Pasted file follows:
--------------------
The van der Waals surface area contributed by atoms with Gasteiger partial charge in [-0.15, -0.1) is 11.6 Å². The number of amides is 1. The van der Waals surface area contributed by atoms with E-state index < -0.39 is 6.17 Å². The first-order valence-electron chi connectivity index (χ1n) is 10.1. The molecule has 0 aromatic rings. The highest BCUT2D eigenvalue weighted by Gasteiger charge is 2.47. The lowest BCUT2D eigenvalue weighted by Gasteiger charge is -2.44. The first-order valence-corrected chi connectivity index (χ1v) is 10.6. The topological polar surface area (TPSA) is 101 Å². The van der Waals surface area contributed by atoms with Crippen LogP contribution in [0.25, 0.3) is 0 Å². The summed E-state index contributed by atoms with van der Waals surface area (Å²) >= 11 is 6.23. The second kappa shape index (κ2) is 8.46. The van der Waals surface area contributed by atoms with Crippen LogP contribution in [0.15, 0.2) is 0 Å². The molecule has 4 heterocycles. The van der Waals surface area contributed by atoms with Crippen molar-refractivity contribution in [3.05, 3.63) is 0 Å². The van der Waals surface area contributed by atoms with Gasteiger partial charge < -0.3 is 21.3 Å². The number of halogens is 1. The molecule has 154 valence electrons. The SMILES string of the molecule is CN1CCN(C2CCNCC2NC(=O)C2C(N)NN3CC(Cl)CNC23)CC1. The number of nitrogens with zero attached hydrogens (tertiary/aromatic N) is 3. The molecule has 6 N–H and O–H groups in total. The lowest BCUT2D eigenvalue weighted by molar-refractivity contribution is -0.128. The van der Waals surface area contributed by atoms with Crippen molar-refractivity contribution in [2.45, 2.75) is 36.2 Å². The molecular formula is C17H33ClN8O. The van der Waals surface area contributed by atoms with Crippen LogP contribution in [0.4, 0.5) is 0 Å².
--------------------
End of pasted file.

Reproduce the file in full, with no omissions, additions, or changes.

The van der Waals surface area contributed by atoms with Gasteiger partial charge in [-0.15, -0.1) is 11.6 Å². The number of amides is 1. The van der Waals surface area contributed by atoms with E-state index < -0.39 is 6.17 Å². The first-order valence-electron chi connectivity index (χ1n) is 10.1. The molecule has 0 aromatic rings. The highest BCUT2D eigenvalue weighted by Gasteiger charge is 2.47. The lowest BCUT2D eigenvalue weighted by Gasteiger charge is -2.44. The first-order valence-corrected chi connectivity index (χ1v) is 10.6. The topological polar surface area (TPSA) is 101 Å². The van der Waals surface area contributed by atoms with Crippen LogP contribution in [0.25, 0.3) is 0 Å². The summed E-state index contributed by atoms with van der Waals surface area (Å²) >= 11 is 6.23. The second kappa shape index (κ2) is 8.46. The van der Waals surface area contributed by atoms with Crippen LogP contribution in [0.15, 0.2) is 0 Å². The molecule has 4 heterocycles. The van der Waals surface area contributed by atoms with Crippen molar-refractivity contribution in [3.05, 3.63) is 0 Å². The van der Waals surface area contributed by atoms with Gasteiger partial charge < -0.3 is 21.3 Å². The number of halogens is 1. The molecule has 154 valence electrons. The SMILES string of the molecule is CN1CCN(C2CCNCC2NC(=O)C2C(N)NN3CC(Cl)CNC23)CC1. The number of nitrogens with zero attached hydrogens (tertiary/aromatic N) is 3. The molecule has 6 N–H and O–H groups in total. The lowest BCUT2D eigenvalue weighted by molar-refractivity contribution is -0.128. The van der Waals surface area contributed by atoms with Crippen molar-refractivity contribution in [2.45, 2.75) is 36.2 Å². The molecular formula is C17H33ClN8O. The van der Waals surface area contributed by atoms with Crippen LogP contribution in [0.4, 0.5) is 0 Å².